There’s no sensible argument for buying a Range Rover Sport SVR. It has far more grunt than you’ll ever need and consumes fuel at rate that would alarm even OPEC. But we suspect cars like this won’t exist for much longer. Give it 10 years and they will probably be legislated out of existence, so maybe you should buy this charming British brute while you still can.

Pub fact

Range Rover Sport SVR

The Range Rover Sport SVR is officially the fastest SUV around the Nurburgring. A prototype version lapped the 13 miles and 70-plus corners of the famous Nordschleife circuit in 8 minutes and 14 seconds.


Range Rover Sport SVR review: 2015 first drive

01_Range_Rover_Sport_SVR_2015An Audi RS6 Avant is idolised by enthusiasts, as a dream all-weather, all-purpose all-rounder. Somehow, though, a high performance SUV, which does all the RS6 offers and much more, is not. Jaguar Land Rover’s crack new Special Vehicle Operations wants to change that, with its first bespoke-engineered product to market: the Range Rover Sport SVR.

The SVO division is going to engineer many Jaguars and Land Rovers, but has started with the Range Rover Sport because it represents one of the biggest, highest-return market opportunities. Enthusiasts might find high-performance SUVs irksome, but customers love ‘em: the firm expects to sell 3,000 Range Rover Sport SVR a year.

To create it, SVO has taken the regular 510hp Range Rover Sport Supercharged, and honed it to the max. Most obviously, by dropping in the V8 engine from the yowling Jaguar F-Type R. At 550hp, it makes it the most powerful Land Rover ever, but it’s not just about that. Suspension has been tirelessly overhauled to up dynamic abilities accordingly – without, amazingly, losing any of the off-road prowess. It still has a low-range gearbox, can still wade a frankly scary-looking 850mm depth.

And it also corners at up to 1.3g, and can lap the Nurburgring in a ridiculous 8 minutes 14 seconds – until recently, a world record time for an SUV. This is much, much more than simply a Range Rover Sport with a hot engine – and the fact it’s so much more capable on track but no less capable off-road is what’s kept the development team so busy for the past few years…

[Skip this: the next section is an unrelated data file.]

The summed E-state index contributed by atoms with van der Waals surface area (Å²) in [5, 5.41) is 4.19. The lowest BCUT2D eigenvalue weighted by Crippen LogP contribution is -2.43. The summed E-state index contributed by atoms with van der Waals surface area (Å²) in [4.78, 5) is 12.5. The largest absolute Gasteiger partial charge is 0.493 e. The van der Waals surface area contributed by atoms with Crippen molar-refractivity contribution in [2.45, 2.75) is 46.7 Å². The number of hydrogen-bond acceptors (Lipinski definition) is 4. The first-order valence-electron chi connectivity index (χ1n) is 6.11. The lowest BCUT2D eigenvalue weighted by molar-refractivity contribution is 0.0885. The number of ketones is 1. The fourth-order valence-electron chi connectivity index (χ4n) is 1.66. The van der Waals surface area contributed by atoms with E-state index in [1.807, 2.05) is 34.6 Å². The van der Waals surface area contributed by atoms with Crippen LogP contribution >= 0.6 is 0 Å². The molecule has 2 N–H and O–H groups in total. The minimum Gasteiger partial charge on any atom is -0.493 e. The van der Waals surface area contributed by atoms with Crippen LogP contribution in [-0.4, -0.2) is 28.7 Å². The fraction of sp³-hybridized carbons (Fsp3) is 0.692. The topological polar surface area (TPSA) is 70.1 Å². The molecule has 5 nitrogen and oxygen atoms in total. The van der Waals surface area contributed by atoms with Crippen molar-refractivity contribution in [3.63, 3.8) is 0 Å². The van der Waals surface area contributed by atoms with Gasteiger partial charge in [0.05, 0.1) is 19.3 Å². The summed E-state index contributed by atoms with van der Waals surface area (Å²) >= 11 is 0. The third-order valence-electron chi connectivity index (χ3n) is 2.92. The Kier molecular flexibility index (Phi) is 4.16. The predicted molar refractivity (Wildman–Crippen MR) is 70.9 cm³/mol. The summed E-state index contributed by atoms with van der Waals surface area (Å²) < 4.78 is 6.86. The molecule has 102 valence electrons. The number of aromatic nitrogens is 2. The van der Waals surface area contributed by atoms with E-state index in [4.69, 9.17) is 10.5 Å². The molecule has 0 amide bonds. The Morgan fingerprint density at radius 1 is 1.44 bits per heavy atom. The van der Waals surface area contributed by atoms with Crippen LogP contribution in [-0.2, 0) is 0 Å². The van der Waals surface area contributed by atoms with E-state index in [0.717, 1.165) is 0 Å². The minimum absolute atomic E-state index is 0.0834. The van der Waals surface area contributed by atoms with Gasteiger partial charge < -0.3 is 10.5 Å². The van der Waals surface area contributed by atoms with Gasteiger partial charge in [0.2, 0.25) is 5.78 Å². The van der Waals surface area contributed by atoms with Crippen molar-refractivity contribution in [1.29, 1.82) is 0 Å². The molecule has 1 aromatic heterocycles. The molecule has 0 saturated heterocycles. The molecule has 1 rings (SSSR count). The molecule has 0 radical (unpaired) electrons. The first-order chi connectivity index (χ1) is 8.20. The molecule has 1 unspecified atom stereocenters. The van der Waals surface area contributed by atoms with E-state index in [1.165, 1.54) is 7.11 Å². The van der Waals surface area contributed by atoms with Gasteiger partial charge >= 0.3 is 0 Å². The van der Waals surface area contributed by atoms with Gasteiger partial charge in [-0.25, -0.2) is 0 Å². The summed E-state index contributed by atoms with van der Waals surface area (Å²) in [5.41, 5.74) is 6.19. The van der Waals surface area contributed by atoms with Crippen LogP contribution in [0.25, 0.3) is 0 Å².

You’ll have no trouble spotting it on the road, particularly with the optional 22-inch wheels and racy Continental SportContact 5 tyres (an ‘informed choice’ option over the standard all-weather 21-inch wheels). The engine’s hunger for air and cooling means the air intakes are bigger – even the fog lamps have been deleted to create space for airflow – the bumper is suitably toughened up and even the bonnet lettering is now moody black.

There are deep sills and wheelarch extensions, a new rear bumper with quad exhausts, rear diffuser and lift-reducing rear spoiler. One of the seven colours, Estoril Blue, is also unique to the Range Rover Sport SVR. Visually, you get a lot of clout for your £93,450. That heady price is clearly a bargain to some, too: orders already top 1,000. So, apart from ultimate Range Rover bragging rights, what will they be getting for their money?

Range Rover Sport SVR 2015

What’s the 2015 Range Rover Sport SVR like to drive?

It really shouldn’t work. But it really does. It could so easily have been just a big, heavy SUV with a hot engine, but it’s so much more than that – and a more convincing performance machine than its chief rivals as a result.

Key to it is the fact it doesn’t feel like it weighs so much. It sounds unlikely, but you drive it with your fingertips, not your elbows, and sense precision accuracy below the pointy, nimble front end, rather than just a plough-on mass of weighty understeer.

This is particularly so in Dynamic mode; twist the dial in the centre console to weighten the steering, sharpen the throttle, stiffen the damper profile and crisp up the active anti-roll. In this guise, the SVR is particularly low-effort and responsive – so long as you’re half-mindful of the fact you’re controlling a lot of mass and are respectfully smooth as a result, it steers with unbelievable economy and dialed-in bite. Something so big really shouldn’t be so adept.

This is all why it’s such an effective A-road (even B-road) sports car. You don’t have to fight it and can thus place it with precision, can see so much of the road ahead to be smooth and fluid – and, crucially, won’t be unduly disturbed by the many craters, rough edges and undulations found on ruinous British back roads. It’s more comfortable than almost any genuine sports car, and you can drive it more quickly as a result. Quicker point-to-point than a Porsche 911 or Audi R8? We’d place bets it would be close.